Nashville’s downtown convention center site will soon be redeveloped. A proposal from Cushman & Wakefield/Cornerstone, and a team led by Pat Emery, has been accepted by Metro, and will require the demolition of the existing convention center, to then be replaced by a tower boasting between 480,000 and 840,000-square-feet of office space. The new building will also include underground parking and entertainment complexes. A plaza-like setting along Fifth Avenue will provide a new showcase for the Ryman Auditorium. The projected cost for the new tower and plaza is $230 million.
“This plan maximizes this prime location in the heart of our downtown tourism and entertainment district by bringing in more places to shop, eat, visit and work,” said Mayor Karl Dean. “The retail component and office tower will round out what we know could make our downtown an even more vibrant destination. There is growing demand for high quality office space, and we also know that conventioneers, visitors and local residents want to do more shopping while they’re downtown.”
The project has a commitment to meet or exceed 20 percent minority or disadvantaged business throughout development and construction. The building will feature a 50,000-square-foot National Museum of African American Music and a 69,000-square-foot conference center. Two levels will feature up to 244,000 square feet of retail, entertainment, dining and activity space. The entire development is projected to top of 1.2 million square feet.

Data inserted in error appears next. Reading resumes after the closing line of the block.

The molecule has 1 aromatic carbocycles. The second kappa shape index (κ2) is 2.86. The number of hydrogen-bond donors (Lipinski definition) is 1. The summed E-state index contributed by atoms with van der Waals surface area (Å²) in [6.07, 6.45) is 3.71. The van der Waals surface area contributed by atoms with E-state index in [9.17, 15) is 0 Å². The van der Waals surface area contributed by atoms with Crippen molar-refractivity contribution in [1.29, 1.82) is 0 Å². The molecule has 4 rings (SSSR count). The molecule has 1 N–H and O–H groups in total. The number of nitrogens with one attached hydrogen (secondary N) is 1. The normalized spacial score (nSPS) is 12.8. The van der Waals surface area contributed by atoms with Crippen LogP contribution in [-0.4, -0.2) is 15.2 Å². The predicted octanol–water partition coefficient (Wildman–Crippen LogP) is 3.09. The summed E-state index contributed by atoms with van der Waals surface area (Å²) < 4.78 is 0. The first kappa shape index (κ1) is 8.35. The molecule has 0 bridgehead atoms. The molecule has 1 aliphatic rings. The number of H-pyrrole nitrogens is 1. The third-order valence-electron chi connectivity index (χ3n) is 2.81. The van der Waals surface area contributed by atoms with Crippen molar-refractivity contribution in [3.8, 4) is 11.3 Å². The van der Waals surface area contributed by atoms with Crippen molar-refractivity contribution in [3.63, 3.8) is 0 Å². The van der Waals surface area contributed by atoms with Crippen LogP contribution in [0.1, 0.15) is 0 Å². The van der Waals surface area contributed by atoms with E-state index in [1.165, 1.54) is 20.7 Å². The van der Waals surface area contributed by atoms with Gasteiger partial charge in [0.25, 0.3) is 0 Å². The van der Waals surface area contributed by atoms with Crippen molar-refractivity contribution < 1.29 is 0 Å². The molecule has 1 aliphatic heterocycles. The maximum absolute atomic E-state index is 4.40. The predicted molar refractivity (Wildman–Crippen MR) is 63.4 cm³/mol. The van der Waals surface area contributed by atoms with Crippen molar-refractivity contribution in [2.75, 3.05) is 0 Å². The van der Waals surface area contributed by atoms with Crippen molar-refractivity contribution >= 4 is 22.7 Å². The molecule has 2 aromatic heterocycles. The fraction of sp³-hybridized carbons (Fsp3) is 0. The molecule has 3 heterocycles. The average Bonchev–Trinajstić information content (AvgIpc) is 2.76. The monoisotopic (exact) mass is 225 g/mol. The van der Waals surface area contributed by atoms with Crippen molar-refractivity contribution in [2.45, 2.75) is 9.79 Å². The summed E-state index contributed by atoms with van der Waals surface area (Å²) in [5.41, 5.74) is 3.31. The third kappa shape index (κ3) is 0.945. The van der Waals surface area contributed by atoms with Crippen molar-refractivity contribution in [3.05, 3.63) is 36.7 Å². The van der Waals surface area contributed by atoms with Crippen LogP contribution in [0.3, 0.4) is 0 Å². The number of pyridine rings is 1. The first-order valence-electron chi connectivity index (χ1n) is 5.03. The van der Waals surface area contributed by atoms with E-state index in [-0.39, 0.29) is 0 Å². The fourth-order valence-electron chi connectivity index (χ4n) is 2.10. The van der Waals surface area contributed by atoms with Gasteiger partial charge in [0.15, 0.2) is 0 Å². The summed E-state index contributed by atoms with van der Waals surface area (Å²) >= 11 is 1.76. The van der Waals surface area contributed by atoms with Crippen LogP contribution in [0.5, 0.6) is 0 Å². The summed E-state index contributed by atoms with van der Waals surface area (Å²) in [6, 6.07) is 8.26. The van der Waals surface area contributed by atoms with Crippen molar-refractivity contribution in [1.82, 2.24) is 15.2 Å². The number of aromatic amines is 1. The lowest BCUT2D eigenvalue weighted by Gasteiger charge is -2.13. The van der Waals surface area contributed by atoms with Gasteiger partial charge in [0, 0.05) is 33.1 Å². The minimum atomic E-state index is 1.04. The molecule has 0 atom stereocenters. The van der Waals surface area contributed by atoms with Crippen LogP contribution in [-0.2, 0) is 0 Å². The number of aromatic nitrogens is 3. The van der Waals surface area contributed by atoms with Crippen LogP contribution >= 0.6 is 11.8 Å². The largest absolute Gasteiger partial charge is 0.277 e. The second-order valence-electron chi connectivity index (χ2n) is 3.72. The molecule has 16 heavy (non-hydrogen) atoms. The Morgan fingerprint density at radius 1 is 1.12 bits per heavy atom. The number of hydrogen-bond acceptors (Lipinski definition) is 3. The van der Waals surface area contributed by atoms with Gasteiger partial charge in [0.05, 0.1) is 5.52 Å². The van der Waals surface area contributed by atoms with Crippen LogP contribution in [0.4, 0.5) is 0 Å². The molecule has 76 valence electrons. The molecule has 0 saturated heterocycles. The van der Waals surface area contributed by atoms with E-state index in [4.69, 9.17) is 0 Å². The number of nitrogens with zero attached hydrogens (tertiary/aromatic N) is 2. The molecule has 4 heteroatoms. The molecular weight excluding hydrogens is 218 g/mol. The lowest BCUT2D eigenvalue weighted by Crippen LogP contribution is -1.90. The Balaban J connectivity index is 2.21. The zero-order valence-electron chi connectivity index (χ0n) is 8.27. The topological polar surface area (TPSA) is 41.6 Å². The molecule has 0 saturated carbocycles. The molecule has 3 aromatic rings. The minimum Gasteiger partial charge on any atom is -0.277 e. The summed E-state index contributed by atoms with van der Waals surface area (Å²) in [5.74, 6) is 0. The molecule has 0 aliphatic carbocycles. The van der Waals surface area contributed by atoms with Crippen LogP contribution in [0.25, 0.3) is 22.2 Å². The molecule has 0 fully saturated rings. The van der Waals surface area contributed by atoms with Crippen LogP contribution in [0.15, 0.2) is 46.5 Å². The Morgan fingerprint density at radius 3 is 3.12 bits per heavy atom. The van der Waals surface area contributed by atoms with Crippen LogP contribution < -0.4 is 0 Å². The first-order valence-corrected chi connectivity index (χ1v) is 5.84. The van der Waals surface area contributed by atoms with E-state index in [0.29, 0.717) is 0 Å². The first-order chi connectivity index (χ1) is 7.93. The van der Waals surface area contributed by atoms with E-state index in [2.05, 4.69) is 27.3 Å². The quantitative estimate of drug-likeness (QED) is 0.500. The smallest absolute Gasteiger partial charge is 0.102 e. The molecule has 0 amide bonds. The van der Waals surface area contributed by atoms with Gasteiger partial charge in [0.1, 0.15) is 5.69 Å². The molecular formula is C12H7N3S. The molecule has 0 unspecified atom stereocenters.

Emery-led Cushman & Wakefield/Cornerstone will oversee marketing and leasing of the office space portion of the building, while other team members include engineering company Gresham Smith and Partners, general contractor Skanska, PR firm Hall Strategies and landscape architecture company Hawkins Partners.
Construction is estimated to begin in 2017, with an opening tentatively slated for 2019.
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